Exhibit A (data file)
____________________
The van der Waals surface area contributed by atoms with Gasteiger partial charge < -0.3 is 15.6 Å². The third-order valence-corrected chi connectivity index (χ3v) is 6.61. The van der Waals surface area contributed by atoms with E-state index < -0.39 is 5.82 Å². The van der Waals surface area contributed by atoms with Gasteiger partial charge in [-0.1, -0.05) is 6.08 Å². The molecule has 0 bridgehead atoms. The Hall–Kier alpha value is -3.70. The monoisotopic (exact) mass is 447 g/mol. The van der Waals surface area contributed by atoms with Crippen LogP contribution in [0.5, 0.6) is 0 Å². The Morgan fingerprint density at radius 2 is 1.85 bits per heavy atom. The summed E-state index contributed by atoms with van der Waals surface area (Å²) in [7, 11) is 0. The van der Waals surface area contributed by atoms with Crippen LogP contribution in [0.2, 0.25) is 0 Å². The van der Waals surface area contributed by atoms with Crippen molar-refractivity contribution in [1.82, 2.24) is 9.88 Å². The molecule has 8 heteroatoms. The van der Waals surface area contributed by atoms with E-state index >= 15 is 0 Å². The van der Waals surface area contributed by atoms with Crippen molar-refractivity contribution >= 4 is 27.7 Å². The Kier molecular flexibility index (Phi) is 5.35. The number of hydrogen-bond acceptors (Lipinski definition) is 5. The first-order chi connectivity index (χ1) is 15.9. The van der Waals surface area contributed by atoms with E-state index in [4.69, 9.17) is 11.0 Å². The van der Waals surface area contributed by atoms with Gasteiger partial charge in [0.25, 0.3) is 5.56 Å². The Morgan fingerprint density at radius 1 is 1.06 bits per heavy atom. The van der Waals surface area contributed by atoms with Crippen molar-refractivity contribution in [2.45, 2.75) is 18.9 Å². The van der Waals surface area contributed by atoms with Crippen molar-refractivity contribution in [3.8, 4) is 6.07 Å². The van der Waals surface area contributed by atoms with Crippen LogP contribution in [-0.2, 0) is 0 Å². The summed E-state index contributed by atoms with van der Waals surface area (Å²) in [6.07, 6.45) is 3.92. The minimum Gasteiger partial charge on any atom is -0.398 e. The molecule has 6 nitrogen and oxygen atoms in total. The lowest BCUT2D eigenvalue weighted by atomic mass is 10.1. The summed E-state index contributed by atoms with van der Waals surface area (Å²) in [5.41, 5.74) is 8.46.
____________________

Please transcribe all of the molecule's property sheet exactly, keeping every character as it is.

The van der Waals surface area contributed by atoms with Gasteiger partial charge < -0.3 is 15.6 Å². The third-order valence-corrected chi connectivity index (χ3v) is 6.61. The van der Waals surface area contributed by atoms with E-state index < -0.39 is 5.82 Å². The van der Waals surface area contributed by atoms with Gasteiger partial charge in [-0.1, -0.05) is 6.08 Å². The molecule has 0 bridgehead atoms. The Hall–Kier alpha value is -3.70. The monoisotopic (exact) mass is 447 g/mol. The van der Waals surface area contributed by atoms with Crippen LogP contribution in [0.5, 0.6) is 0 Å². The Morgan fingerprint density at radius 2 is 1.85 bits per heavy atom. The summed E-state index contributed by atoms with van der Waals surface area (Å²) in [7, 11) is 0. The van der Waals surface area contributed by atoms with Crippen LogP contribution in [0.2, 0.25) is 0 Å². The van der Waals surface area contributed by atoms with Crippen molar-refractivity contribution in [1.82, 2.24) is 9.88 Å². The molecule has 8 heteroatoms. The van der Waals surface area contributed by atoms with E-state index >= 15 is 0 Å². The van der Waals surface area contributed by atoms with Crippen molar-refractivity contribution >= 4 is 27.7 Å². The Kier molecular flexibility index (Phi) is 5.35. The number of hydrogen-bond acceptors (Lipinski definition) is 5. The first-order chi connectivity index (χ1) is 15.9. The van der Waals surface area contributed by atoms with E-state index in [4.69, 9.17) is 11.0 Å². The van der Waals surface area contributed by atoms with Gasteiger partial charge in [0.25, 0.3) is 5.56 Å². The Morgan fingerprint density at radius 1 is 1.06 bits per heavy atom. The van der Waals surface area contributed by atoms with Crippen molar-refractivity contribution in [2.45, 2.75) is 18.9 Å². The van der Waals surface area contributed by atoms with Crippen molar-refractivity contribution in [3.8, 4) is 6.07 Å². The van der Waals surface area contributed by atoms with Crippen LogP contribution in [-0.2, 0) is 0 Å². The summed E-state index contributed by atoms with van der Waals surface area (Å²) in [6.07, 6.45) is 3.92. The minimum Gasteiger partial charge on any atom is -0.398 e. The molecule has 6 nitrogen and oxygen atoms in total. The lowest BCUT2D eigenvalue weighted by atomic mass is 10.1. The summed E-state index contributed by atoms with van der Waals surface area (Å²) in [5.41, 5.74) is 8.46.